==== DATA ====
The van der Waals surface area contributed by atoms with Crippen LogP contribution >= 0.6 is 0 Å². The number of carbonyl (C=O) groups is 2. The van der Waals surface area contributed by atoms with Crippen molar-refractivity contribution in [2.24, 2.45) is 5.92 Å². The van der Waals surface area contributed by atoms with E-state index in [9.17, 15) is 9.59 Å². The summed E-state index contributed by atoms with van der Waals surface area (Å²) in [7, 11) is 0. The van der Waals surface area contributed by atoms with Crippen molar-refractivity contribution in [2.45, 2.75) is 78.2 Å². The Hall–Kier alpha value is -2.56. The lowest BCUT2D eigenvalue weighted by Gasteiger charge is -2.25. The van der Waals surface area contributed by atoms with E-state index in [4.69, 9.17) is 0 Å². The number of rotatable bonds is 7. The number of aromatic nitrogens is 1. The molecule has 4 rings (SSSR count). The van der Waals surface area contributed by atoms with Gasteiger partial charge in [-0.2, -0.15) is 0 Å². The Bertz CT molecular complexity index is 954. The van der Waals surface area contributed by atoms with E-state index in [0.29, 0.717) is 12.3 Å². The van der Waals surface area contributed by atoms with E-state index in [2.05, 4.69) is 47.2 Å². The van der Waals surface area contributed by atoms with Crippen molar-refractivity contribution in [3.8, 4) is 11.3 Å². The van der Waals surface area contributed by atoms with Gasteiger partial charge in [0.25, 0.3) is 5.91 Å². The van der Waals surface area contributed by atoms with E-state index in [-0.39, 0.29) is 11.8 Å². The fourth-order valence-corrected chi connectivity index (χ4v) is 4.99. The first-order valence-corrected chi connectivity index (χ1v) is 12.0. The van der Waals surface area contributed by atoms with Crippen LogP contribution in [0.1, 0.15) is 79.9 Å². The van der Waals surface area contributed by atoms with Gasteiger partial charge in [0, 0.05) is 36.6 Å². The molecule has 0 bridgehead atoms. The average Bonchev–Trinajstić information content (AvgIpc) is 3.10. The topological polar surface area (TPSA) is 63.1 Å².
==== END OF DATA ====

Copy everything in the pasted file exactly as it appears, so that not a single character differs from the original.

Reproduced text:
The van der Waals surface area contributed by atoms with Crippen LogP contribution >= 0.6 is 0 Å². The number of carbonyl (C=O) groups is 2. The van der Waals surface area contributed by atoms with Crippen molar-refractivity contribution in [2.24, 2.45) is 5.92 Å². The van der Waals surface area contributed by atoms with E-state index in [9.17, 15) is 9.59 Å². The summed E-state index contributed by atoms with van der Waals surface area (Å²) in [7, 11) is 0. The van der Waals surface area contributed by atoms with Crippen molar-refractivity contribution in [2.45, 2.75) is 78.2 Å². The Hall–Kier alpha value is -2.56. The lowest BCUT2D eigenvalue weighted by Gasteiger charge is -2.25. The van der Waals surface area contributed by atoms with E-state index in [4.69, 9.17) is 0 Å². The number of rotatable bonds is 7. The number of aromatic nitrogens is 1. The molecule has 4 rings (SSSR count). The van der Waals surface area contributed by atoms with Gasteiger partial charge in [-0.2, -0.15) is 0 Å². The Bertz CT molecular complexity index is 954. The van der Waals surface area contributed by atoms with E-state index in [0.29, 0.717) is 12.3 Å². The van der Waals surface area contributed by atoms with E-state index in [2.05, 4.69) is 47.2 Å². The van der Waals surface area contributed by atoms with Crippen molar-refractivity contribution in [3.8, 4) is 11.3 Å². The van der Waals surface area contributed by atoms with Gasteiger partial charge in [0.25, 0.3) is 5.91 Å². The van der Waals surface area contributed by atoms with E-state index in [-0.39, 0.29) is 11.8 Å². The fourth-order valence-corrected chi connectivity index (χ4v) is 4.99. The first-order valence-corrected chi connectivity index (χ1v) is 12.0. The van der Waals surface area contributed by atoms with Crippen LogP contribution in [0.1, 0.15) is 79.9 Å². The van der Waals surface area contributed by atoms with Gasteiger partial charge in [0, 0.05) is 36.6 Å². The molecule has 0 bridgehead atoms. The average Bonchev–Trinajstić information content (AvgIpc) is 3.10. The topological polar surface area (TPSA) is 63.1 Å².